4. Jazz evolves, remains an artist's art, continually seeks to challenge audiences, problematizing the happy enjoyment of the many even as it pleases some number of the few. Jazz becomes decreasingly accessible; danceable jazz vanishes (for leading artists, anyway) and discordant, atonal, arhythmic, or otherwise experimental sounds become more common.
  5. Jazz reaches a pinnacle of intellectualism, scandal and tragedy (including widespread drug abuse), deconstructed sounds and experimental albums—perhaps in the 1970s—just before hip-hop arrives in the 1980s.

By the time hip-hop arrives, jazz is fatally old: It's something one's parents listened to. And now there is a new means by which youth can indicate that they are different from their mothers and fathers and white culture in general, a controversial genre that provides them with some of the racial and class exoticism many seem to seek. Moreover, it has lyrics, and lyrics are always preferable to instrumental music for the masses for perfectly sensible reasons (they understand words, know how to form and use them; they do not have this facility with saxophones or pianos).

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Through the '80s, '90s, and today, hip-hop evolves too, but not like jazz: Rather than growing more introverted and challenging it goes pop (not all of it, of course; challenging and/or deep hip-hop abounds). Now it's possible for suburban whites to broadcast their multiculturalism and to feel connected to a vital, authentic, countercultural scene just by listening to well-produced, four-minute tracks with perfectly intelligible lyrics and familiar references.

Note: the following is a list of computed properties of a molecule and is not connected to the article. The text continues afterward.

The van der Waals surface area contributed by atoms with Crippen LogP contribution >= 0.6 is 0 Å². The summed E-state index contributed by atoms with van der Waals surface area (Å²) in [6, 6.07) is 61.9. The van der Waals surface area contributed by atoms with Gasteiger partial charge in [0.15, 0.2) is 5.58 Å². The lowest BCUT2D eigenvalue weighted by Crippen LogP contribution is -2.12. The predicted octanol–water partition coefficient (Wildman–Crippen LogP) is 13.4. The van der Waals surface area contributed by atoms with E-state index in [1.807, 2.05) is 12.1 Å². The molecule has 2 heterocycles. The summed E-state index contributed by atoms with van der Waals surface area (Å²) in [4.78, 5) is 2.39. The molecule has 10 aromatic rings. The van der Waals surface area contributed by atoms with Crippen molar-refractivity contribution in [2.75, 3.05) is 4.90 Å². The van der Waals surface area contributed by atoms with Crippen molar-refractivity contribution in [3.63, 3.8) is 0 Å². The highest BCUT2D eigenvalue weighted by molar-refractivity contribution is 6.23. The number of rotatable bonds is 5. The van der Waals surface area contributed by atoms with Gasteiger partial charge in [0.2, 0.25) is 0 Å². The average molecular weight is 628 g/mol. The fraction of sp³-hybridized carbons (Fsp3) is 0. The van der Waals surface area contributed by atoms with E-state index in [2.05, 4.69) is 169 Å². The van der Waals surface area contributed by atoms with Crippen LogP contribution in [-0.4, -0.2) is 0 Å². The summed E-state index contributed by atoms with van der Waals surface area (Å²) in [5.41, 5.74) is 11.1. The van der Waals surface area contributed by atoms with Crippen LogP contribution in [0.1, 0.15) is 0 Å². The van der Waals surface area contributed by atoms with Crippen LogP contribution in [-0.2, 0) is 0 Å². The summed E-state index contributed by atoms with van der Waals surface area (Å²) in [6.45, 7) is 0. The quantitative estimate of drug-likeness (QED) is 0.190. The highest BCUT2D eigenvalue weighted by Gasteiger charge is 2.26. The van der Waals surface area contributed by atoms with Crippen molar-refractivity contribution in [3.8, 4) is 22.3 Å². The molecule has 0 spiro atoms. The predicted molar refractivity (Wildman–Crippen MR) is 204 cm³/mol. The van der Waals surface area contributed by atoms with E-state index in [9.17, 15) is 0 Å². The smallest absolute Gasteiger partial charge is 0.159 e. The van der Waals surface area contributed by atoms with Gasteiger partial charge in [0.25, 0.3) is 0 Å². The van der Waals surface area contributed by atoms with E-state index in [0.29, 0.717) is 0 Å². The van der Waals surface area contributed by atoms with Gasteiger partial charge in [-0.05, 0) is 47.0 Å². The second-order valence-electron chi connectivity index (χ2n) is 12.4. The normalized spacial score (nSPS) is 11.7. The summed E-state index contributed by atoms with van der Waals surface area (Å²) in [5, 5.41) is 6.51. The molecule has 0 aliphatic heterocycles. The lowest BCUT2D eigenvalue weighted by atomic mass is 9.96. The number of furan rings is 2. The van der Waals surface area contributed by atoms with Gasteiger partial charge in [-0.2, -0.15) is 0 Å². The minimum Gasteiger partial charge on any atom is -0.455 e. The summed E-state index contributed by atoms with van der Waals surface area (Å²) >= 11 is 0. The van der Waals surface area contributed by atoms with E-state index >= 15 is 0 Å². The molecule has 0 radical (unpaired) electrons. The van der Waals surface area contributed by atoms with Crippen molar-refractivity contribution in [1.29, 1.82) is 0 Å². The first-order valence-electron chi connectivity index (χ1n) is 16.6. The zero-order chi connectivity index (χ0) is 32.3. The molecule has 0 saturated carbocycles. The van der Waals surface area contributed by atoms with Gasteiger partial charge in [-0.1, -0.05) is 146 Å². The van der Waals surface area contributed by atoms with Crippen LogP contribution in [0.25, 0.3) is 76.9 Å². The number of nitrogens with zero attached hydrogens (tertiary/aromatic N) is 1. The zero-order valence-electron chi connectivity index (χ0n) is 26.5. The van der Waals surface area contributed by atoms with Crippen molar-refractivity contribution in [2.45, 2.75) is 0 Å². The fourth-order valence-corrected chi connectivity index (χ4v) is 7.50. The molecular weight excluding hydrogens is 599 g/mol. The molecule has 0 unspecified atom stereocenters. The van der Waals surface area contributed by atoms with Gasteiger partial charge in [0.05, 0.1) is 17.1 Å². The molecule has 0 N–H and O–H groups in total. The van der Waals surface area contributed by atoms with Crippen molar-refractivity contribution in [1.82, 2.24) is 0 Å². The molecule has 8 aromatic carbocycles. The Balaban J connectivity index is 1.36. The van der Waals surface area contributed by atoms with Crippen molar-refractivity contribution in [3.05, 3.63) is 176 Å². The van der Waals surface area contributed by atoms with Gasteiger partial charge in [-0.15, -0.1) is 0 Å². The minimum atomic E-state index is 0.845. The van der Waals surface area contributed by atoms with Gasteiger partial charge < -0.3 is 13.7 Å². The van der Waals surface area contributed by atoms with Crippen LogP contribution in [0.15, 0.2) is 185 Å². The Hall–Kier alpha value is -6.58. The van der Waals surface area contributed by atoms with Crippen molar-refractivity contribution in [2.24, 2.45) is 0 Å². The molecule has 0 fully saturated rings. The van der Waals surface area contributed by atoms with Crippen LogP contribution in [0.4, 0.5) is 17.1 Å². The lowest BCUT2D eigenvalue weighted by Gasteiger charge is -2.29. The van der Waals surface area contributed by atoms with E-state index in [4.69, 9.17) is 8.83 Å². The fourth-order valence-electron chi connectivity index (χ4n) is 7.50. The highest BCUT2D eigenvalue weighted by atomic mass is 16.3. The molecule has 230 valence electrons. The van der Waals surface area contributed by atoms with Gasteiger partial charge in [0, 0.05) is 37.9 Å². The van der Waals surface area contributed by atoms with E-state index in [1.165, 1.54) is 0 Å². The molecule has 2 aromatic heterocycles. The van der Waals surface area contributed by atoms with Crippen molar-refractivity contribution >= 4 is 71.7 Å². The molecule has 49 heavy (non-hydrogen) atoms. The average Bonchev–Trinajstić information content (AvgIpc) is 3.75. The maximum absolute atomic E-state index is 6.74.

So while as many answers have noted jazz remains popular with its core fans, the "cool" of listening to it is now more easily had listening to hip-hop. At least that's my speculative sense. Jazz simply no longer signals cool sophistication.

* * *

A final note: New instrumental music is now overwhelmingly electronic, and electronic music is much easier to begin to make than jazz is; among other things, one can make it alone, with a computer, whereas jazz requires years of practice and training and then assembling a group, a space to play, and then trying to play live. As such, some of the musicianship-oriented listener base has fragmented for noncultural reasons and satisfies itself elsewhere.

Related to this is that jazz was once musically contiguous with the music behind pop. For example: If you loved Frank Sinatra, you were accustomed to the sounds and production methods used by some jazz. Again, that role today is played by electronic music: If you love Kanye West, you are accustomed to the sounds and production methods of electronic music. As such, if you start making music or get into instrumental music, it will probably be electronic. It's easier, more familiar, and is part of the popular music of the day.

I think jazz has been mostly displaced by hip-hop and electronic music. Of course, many jazz musicians and hip-hop and electronic artists defy this observation and make use of one another's genres. But jazz struggles a bit with this, as many jazz audiences do not want to listen to Squarepusher, while many Squarepusher listeners find John Coltrane quite palatable. The reasons why some genres develop formal sclerosis are hard to pin down, but have a lot to do with how repertorial they are.